Garfield also had the power of doing with his might whatever his hand found to do. He began life a poor boy, wholly dependent on his own efforts. He went to Hiram College when quite young, hardly able to support himself there, but full of courage, hope, determination to learn all he could, and to use all his opportunities. He had the good fortune to meet in that place with one of those women who help young men to choose the right way in life; to look up instead of down; to have faith in Providence and in themselves; to aim at what is great and noble, not to condescend to the current of trivial opinion, or be drawn away by it. Having the happiness to know such a woman (her name was Almeda Booth), he had the good sense to appreciate her worth, and to be led by her advice and example. This saved him from bad influence, from commonplace dissipation, from wasting his time, and kept permanently before his soul the ideal of making of himself all he could. His three ruling thoughts were patience, labor, faith. When he began to teach school, he made in his mind an imaginary map of the school, with each boy in his place. Then he thought about each boy separately, and asked,

“What can I do for Johnny Smith ? What sort of a boy is he? What does he need most ?" He taught school with his might. He said, “Unless one believes in something far higher than himself he will fail." On the one hand he deterinined not to be an office-seeker or a place-hunter, and to believe that if he ought to have anything, God would send it. But this did not lead him to trust to chance, for he also said, “Things do not turn up in this world. Some one must turn them up.” “Observe all things,” he said ; “question all men. He had the good sense to know when he found a master from whom he could learn anything good. Such a master he found in President Hopkins. "Give me a log-hut,” he said, “with one bench in it. Let Mark Hopkins be at one end and I at the other, and I would rather have that for my college than all your buildings, libraries, and professors without him.” When he went to Congress, when he was in the war, when he taught school, it was always the same. He put his whole soul into whatever he did. Whatever his hand found to do, he did with all his might.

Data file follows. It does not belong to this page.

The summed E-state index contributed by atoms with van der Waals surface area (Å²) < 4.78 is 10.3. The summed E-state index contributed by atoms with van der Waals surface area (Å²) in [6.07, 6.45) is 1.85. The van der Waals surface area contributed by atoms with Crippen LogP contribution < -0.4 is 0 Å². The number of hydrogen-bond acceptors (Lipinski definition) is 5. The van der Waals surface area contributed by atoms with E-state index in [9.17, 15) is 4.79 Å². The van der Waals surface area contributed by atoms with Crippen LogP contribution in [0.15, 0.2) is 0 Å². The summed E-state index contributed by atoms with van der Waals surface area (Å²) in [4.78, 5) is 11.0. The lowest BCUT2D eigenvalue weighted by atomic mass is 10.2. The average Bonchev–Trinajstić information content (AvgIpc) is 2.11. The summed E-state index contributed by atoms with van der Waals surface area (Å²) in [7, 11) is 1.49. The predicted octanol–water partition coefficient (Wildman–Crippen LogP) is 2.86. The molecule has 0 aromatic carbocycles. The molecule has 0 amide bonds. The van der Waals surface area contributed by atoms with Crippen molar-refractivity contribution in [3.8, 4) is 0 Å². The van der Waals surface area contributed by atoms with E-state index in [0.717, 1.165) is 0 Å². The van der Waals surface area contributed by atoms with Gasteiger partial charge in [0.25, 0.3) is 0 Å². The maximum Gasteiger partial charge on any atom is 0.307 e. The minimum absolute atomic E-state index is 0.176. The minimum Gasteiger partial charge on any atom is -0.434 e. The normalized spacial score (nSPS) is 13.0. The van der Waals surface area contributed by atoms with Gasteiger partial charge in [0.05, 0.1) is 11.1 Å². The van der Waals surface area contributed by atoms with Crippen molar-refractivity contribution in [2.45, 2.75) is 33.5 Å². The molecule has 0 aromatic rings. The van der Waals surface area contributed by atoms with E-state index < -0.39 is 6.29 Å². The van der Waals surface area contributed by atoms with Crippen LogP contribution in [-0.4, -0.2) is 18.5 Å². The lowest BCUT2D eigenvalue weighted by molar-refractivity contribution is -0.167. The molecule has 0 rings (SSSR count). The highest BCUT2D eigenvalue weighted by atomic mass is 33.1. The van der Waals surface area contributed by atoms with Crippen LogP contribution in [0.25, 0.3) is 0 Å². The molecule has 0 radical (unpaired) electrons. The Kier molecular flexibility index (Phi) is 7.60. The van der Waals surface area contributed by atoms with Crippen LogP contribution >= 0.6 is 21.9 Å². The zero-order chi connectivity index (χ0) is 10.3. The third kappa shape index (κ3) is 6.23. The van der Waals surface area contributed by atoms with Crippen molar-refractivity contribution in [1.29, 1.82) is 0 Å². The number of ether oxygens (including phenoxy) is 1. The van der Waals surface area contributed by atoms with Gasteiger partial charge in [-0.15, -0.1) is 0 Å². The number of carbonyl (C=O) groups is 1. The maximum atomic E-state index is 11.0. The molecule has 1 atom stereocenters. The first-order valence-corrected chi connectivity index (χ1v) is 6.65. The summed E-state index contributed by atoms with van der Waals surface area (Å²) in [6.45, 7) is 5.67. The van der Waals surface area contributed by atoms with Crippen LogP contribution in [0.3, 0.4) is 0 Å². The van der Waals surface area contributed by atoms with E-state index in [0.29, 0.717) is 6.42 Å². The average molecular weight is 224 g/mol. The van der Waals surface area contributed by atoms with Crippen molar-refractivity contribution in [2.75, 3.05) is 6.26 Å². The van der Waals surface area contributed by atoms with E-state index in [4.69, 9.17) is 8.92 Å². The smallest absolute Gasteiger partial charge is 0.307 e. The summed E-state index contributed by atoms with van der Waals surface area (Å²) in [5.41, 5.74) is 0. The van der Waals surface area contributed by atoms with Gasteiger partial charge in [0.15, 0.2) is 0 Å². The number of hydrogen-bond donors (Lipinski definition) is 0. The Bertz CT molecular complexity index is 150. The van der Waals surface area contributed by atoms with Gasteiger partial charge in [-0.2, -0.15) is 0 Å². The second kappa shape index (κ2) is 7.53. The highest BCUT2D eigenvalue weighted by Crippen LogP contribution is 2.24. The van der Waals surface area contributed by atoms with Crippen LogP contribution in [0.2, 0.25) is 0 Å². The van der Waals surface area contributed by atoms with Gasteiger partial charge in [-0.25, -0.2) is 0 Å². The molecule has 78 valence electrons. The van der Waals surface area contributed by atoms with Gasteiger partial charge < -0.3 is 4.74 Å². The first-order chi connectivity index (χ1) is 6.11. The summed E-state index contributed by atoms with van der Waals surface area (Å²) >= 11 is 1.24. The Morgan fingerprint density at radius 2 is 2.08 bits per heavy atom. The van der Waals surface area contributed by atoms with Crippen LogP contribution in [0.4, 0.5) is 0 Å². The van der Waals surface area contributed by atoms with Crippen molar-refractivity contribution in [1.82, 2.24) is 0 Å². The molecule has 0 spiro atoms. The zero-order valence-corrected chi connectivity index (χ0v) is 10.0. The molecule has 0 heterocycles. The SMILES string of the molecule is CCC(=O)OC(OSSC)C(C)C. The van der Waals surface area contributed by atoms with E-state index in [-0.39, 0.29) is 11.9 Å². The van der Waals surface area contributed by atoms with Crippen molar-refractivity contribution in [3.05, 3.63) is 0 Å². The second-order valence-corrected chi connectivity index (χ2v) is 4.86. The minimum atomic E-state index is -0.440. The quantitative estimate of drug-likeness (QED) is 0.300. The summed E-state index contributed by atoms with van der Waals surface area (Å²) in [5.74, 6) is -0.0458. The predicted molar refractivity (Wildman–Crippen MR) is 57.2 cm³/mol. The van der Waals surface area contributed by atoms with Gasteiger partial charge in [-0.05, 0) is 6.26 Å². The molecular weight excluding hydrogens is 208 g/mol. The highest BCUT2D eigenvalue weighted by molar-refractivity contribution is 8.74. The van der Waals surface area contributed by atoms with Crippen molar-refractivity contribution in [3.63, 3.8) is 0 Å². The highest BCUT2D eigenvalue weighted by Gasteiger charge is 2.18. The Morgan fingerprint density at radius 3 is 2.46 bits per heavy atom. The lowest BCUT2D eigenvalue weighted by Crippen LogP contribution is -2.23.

The secret of Garfield was very much the same as that of Abraham Lincoln. I once had a long day's talk about Abraham Lincoln with a friend in Kentucky, who had lived in intimate relation with Lincoln when the latter was a young lawyer in Springfield, just beginning business. He said that Lincoln gave to every case he took his whole interest and attention. Once he had to argue a case in which all depended on finding the right boundary for a piece of land on the prairie. There are no stones there for boundaries, and few trees, so the surveyors were in the habit of indicating the corners of the lots by shovelling up a little heap of earth. But it happens that a prairie squirrel, or gopher, does the same thing. Hence it becomes important to distinguish between the mounds made by the surveyor and those made by the gopher. Lincoln sent to New York for books which would tell him of the habits of the gopher, brought them into court, showed the judge and jury how the gopher built his mound, how it differed from that of the surveyor, and after he had won his case, sat up late in the night still studying about the gopher, so as to be sure to know all about him. He, also, did with his might what he had to do.

Such men are not

“ Longing, not forever sighing
For the far-off, the unattained, the dim."

They take what their hand finds, as sent to them by God, the duty of the hour, the simple pleasures, innocent and pure, of common things which round us lie. Mr. Emerson said in his first book : “Give me health and a day, and I will make the pomp of emperors ridiculous. The dawn is my Assyria; the sunset and moonrise my Paphos and fairy-realm ; broad noon my England of the senses and under